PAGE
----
Polyimide-matrix/carbon-fiber composite materials with enhanced thermo-oxidative stability can be made from carbon fibers that have been coated with suitably formulated reactive finishing materials. These finishing materials were developed out of a need to increase thermo-oxidative stability of composite materials for high-temperature applications, and in response to the observation that thermo-oxidative degradation of polyimide-matrix/carbon-fiber composites is dominated by phenomena that occur at matrix/fiber interfaces.
The figure schematically depicts the coating of a carbon fiber with a reactive finish and the subsequent incorporation of the fiber into a polyimide-matrix/carbon-fiber composite. Reactive coupling agents in the finishing material chemically bond to both the carbon fibers and the polyimide resin. The fiber/finish and finish/matrix chemical bonds increase the durability of the composite material by strongly resisting attack by oxygen, moisture, and solvents. The chemical bonds also increase interfacial strength and resistance to fatigue.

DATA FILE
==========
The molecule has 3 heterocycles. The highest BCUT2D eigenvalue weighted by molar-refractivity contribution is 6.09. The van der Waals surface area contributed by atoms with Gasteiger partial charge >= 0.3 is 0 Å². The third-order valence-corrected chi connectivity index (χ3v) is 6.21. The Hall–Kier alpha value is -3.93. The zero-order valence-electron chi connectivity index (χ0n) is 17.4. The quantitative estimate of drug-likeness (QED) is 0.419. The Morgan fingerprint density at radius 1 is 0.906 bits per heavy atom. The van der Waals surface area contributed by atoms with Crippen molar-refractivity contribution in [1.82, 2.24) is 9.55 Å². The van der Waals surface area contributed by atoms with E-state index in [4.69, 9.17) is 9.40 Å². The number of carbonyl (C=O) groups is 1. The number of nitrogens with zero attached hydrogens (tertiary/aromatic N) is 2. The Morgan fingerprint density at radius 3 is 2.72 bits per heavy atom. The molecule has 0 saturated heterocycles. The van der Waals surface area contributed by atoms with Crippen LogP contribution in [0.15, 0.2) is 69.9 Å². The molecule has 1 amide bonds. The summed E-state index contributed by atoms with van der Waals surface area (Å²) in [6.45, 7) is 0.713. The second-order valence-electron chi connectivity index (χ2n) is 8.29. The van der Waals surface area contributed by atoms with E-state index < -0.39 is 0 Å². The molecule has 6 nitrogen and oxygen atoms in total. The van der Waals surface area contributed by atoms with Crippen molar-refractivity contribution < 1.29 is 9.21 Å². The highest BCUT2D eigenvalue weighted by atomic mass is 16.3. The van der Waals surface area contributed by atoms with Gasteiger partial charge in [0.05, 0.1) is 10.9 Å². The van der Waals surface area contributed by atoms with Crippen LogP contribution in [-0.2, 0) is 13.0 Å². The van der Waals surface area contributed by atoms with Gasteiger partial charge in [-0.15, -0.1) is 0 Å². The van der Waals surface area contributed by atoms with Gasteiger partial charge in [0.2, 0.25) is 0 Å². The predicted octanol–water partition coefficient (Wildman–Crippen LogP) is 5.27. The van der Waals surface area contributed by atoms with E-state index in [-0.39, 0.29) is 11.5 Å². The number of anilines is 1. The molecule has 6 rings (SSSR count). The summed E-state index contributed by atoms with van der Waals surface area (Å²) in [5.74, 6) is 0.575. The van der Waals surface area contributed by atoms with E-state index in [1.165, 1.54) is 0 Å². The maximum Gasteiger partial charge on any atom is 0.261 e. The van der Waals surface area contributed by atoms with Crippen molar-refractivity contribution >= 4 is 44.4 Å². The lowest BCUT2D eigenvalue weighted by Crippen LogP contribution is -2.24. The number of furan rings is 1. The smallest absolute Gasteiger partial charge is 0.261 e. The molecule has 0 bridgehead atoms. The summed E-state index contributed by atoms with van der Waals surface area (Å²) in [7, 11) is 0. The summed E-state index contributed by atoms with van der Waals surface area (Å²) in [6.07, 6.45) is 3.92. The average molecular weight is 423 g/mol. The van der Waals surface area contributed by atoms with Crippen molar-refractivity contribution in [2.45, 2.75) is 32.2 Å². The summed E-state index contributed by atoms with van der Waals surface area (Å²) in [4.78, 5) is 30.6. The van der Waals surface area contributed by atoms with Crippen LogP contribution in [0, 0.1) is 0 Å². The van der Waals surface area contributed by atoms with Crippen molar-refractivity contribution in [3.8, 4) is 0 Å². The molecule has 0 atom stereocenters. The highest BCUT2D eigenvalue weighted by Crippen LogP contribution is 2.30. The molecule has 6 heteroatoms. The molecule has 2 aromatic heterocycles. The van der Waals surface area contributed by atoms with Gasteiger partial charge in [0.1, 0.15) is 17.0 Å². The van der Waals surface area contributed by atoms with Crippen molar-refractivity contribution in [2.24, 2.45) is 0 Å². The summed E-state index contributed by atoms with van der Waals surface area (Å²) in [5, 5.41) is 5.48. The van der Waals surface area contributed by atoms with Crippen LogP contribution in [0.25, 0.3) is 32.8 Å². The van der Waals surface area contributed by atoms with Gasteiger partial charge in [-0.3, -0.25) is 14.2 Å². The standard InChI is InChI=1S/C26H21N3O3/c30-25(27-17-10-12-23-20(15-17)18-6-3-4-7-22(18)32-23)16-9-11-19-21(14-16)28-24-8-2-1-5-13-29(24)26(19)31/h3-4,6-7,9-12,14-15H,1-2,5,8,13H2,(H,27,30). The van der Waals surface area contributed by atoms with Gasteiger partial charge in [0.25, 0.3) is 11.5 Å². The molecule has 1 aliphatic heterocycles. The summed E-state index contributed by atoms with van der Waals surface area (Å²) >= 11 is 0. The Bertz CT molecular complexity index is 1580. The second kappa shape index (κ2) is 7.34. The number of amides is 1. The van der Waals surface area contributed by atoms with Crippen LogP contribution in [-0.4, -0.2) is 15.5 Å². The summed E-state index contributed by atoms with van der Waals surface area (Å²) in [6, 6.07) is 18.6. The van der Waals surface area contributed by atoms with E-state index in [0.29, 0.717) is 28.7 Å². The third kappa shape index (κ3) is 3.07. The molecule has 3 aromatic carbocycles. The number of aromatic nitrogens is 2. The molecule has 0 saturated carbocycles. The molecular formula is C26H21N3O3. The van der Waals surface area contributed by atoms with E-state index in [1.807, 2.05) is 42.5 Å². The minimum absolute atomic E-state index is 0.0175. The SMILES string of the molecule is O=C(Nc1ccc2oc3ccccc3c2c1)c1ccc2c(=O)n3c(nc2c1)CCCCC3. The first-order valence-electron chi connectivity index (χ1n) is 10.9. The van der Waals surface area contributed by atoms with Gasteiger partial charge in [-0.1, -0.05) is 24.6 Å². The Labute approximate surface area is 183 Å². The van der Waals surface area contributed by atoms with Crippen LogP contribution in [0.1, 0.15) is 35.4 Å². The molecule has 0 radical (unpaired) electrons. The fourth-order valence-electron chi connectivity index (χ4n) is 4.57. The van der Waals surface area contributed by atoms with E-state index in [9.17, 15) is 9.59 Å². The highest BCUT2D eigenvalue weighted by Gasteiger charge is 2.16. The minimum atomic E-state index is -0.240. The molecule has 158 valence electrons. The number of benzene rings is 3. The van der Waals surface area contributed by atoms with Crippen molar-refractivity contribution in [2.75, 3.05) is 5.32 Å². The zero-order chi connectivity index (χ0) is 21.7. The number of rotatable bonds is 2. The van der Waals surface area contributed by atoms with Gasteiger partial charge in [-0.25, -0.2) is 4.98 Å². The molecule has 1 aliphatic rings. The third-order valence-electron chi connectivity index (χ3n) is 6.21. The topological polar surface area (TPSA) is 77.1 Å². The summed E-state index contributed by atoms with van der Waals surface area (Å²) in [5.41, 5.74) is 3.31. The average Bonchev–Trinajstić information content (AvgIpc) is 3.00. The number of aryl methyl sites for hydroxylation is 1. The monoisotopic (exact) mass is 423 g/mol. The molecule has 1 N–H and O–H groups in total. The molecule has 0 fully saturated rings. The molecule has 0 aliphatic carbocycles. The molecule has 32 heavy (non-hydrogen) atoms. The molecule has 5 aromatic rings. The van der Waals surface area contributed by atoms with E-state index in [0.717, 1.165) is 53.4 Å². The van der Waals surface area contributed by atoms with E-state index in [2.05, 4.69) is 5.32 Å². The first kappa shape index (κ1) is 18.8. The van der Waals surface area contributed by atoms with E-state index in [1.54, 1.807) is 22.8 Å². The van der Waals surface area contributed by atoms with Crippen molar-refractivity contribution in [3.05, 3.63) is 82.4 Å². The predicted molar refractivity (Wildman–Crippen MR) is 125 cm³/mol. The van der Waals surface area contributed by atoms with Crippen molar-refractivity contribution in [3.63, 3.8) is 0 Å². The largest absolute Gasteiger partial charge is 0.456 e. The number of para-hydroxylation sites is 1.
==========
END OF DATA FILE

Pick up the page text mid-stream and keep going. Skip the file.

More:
The finishing material includes a resin carrier compatible with the matrix resin. By selection of different carrier resins, it should be possible to formulate other reactive finishes and tailor interfacial properties, not only for polyimides, but also for a variety of other matrix materials, including epoxies, bismaleimides, phenolics, vinyl esters, and polyesters.
This work was done by James K. Sutter of Glenn Research Center and Ronald E. Allred and Larry A. Harrah of Adherent Technologies, Inc. For further information, access the Technical Support Package (TSP) free on-line atwww.nasatech.com/tsp under the Materials category.
Inquiries concerning rights for the commercial use of this invention should be addressed to
NASA Glenn Research Center,
Commercial Technology Office,
Attn: Steve Fedor,
Mail Stop 4 —8,
21000 Brookpark Road,
Cleveland, Ohio 44135.
Refer to LEW-16729.